Near the end of her life she began to rely on humiliation as a tool to discipline me.

In one instance I was made to attend my swim practice (an instructor offered lessons at a local community center) but sit outside the pool for the duration of the class, a consequence for my having disrespected her in some way. Another time she tried to shame me for my recalcitrant attitude by involving my friend’s parents in my disciplining. As with the ban on TV, none of these punishments were ever effective and only worsened our relationship. Her failure to find an effective way to discipline me only increased her frustration.

She eventually discovered that she could exert a measure of control over me by threatening to place me into a public school. I had become incredibly shy, even compared to many of my other homeschooled peers, and she would often deride me for this. It is probably the greatest shame I hold as a homeschooler that I was terrified at the thought of being sent to a public school and having all of my shortcomings (educational, social, physical) exposed to my more secular peers. But she never attempted to carry out any of these threats.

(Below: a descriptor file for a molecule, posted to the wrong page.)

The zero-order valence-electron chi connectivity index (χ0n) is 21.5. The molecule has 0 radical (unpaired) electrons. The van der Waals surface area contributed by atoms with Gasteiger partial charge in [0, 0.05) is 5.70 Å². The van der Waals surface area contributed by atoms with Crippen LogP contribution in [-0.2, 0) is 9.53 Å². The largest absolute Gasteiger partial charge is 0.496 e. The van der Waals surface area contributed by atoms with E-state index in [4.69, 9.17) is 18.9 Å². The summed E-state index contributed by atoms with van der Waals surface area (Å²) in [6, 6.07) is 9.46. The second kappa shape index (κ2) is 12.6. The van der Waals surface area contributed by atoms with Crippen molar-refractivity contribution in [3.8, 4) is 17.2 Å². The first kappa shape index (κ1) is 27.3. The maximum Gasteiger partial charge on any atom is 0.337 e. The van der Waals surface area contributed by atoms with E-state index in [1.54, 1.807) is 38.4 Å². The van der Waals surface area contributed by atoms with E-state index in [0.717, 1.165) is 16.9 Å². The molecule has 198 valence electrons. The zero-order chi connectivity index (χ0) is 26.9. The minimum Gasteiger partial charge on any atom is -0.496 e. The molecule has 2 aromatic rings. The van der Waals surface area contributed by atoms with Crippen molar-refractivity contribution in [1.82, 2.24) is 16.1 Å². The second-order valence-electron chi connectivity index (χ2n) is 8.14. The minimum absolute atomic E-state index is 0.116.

Another serious contributor to our inability to get along was her belief in the obligation of a child to provide emotional support for her/his parents.

She expected me to be a loyal, loving son and friend. She wanted me to be generous, selfless, and religiously devout. Failing to display these qualities invited her frustration and scorn. Instead of meeting her expectations I often displayed a childish selfishness which reminded her of my grandmother.

I wasn’t surprised to learn in recent years that my mother’s emotional dependence on her children paralleled her own relationship with my grandmother. Mom was able to fulfill the role of supportive daughter to my grandmother, and she expected me to serve her in the same duty. In her eyes my inability to do so reflected my poor character.

She became more explosive and vindictive during her final months, and my father asked me if I wanted them to get a divorce.